By Dalia Deak
The issue of drug pricing has been thrust center stage (again) after Turing Pharmaceuticals raised the price of daraprim from $13.50 to $750 per dose. The public issued a loud outcry, the pharmaceutical industry condemned the move, and presidential candidates are now discussing drug prices (as discussed previously on this blog). The reactions were so swift and loud that Turing eventually backed down, indicating that they will lower the drug’s price, though it is unclear by how much.
The drug in question in this debate, daraprim, is a 62-year old drug used to treat toxoplasmosis, a parasite that is particularly dangerous in infants, AIDS patients, and cancer patients. The curiosity of this case in particular is that the usual host of development incentives implicated in driving up the cost of a drug (e.g., patents, market exclusivity) was not in play. The reason Turing was able to raise the cost of daraprim is because no other generic competitor for the drug is on the market to drive down the cost. This is largely a result of the small market for daraprim, which had 13,000 prescriptions filled for it last year. This begs the questions: specifically for disease areas where populations are small, will drug prices, even for generics, remain stubbornly high?
Historically, competition with generic drugs has played a large role in bringing down prices. The Hatch-Waxman Act of 1984 eased some of the regulatory hurdles for generics and provided incentives for their development. Among the most important of the changes Hatch-Waxman made with regards to generics is changing the regulatory standard for approval to bioequivalence by way of the Abbreviated New Drug Application (ANDA) and granting generics manufacturers a 180-day exclusivity period among generics. As a result of these and other developments, including a large cohort of blockbuster drugs coming off patent, we have seen a large spike in the number of generic drugs on the market. Indeed, before Hatch-Waxman, generics constituted 15% of the market and today they constitute 80% of the market.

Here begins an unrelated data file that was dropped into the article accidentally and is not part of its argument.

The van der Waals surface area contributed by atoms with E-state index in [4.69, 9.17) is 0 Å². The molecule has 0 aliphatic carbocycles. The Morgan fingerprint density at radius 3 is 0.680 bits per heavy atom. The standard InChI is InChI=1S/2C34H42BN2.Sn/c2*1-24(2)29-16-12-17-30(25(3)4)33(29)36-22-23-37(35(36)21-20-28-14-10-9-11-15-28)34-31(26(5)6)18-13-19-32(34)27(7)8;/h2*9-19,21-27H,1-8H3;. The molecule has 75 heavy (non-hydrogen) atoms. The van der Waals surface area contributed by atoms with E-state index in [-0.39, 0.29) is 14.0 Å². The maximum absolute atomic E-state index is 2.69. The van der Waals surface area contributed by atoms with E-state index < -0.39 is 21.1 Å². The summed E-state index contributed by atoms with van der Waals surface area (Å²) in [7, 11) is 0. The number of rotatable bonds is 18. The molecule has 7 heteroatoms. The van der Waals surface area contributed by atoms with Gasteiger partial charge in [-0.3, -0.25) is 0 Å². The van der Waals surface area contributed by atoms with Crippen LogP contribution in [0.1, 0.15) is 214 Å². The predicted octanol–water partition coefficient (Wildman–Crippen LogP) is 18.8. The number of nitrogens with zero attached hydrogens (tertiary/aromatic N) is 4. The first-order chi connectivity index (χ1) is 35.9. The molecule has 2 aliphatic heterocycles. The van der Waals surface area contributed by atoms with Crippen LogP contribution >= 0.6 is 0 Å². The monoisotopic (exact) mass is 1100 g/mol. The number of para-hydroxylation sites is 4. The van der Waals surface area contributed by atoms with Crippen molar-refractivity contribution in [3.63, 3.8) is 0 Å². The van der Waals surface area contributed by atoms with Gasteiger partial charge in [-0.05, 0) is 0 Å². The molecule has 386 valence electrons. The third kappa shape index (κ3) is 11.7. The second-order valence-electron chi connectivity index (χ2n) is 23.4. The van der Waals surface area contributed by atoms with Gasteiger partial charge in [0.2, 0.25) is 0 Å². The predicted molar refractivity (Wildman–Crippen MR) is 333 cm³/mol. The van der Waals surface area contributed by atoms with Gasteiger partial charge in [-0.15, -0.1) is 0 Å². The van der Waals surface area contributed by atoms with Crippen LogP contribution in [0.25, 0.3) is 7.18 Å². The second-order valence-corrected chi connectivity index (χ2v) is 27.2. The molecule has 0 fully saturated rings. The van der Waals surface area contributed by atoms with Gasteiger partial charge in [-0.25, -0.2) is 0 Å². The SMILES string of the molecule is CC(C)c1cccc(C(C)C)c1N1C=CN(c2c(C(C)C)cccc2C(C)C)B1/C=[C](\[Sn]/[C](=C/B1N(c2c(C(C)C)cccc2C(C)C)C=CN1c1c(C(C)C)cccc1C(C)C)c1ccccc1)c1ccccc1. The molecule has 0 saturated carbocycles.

Given the rise in generics, pharmaceutical companies will price a drug protected by patents and/or granted market exclusivity at a higher cost. This is to help recover losses associated with research and development and generate a profit before generics enter the market and drive down the price. Because drugs for small patient populations already have such limited profitability, a number of incentives, including extended exclusivity provided by the Orphan Drug Act, were put in place.
While these incentives were designed to bring drug development in, the prices of these drugs not only start high but remain so. This is because the incentives may be insufficient to spur generic development in the first place, let alone competition among generics. As an Institute of Medicine (IOM) report on orphan drugs and rare disease incentives highlights, orphan products are less likely than non-orphan products to face competition from generic drugs and, given the decreased likelihood of multiple generic drugs in these cases, price competition is not expected to persist. Thus, treatments for these diseases will likely stay close to where the brand name drug initially priced, given that the first generic on the market usually prices at a “shadow price” (or price just below the brand name price).
Additional attention and focus on the rising cost of drug prices, particularly in cases where there are small patient populations, will certainly be needed. While it seems that the value proposition may sometimes be too weak for generics manufacturers to enter, there may be creative ways to help drive competition and bring down prices. One promising proposal put forth a suite of pathways that could be offered by the FDA to bring generics manufacturers in and help drive down the costs of increasingly rising generic prices. These and other proposals for market and regulatory solutions will be needed moving forward to help ensure that affordable drugs are available for patients.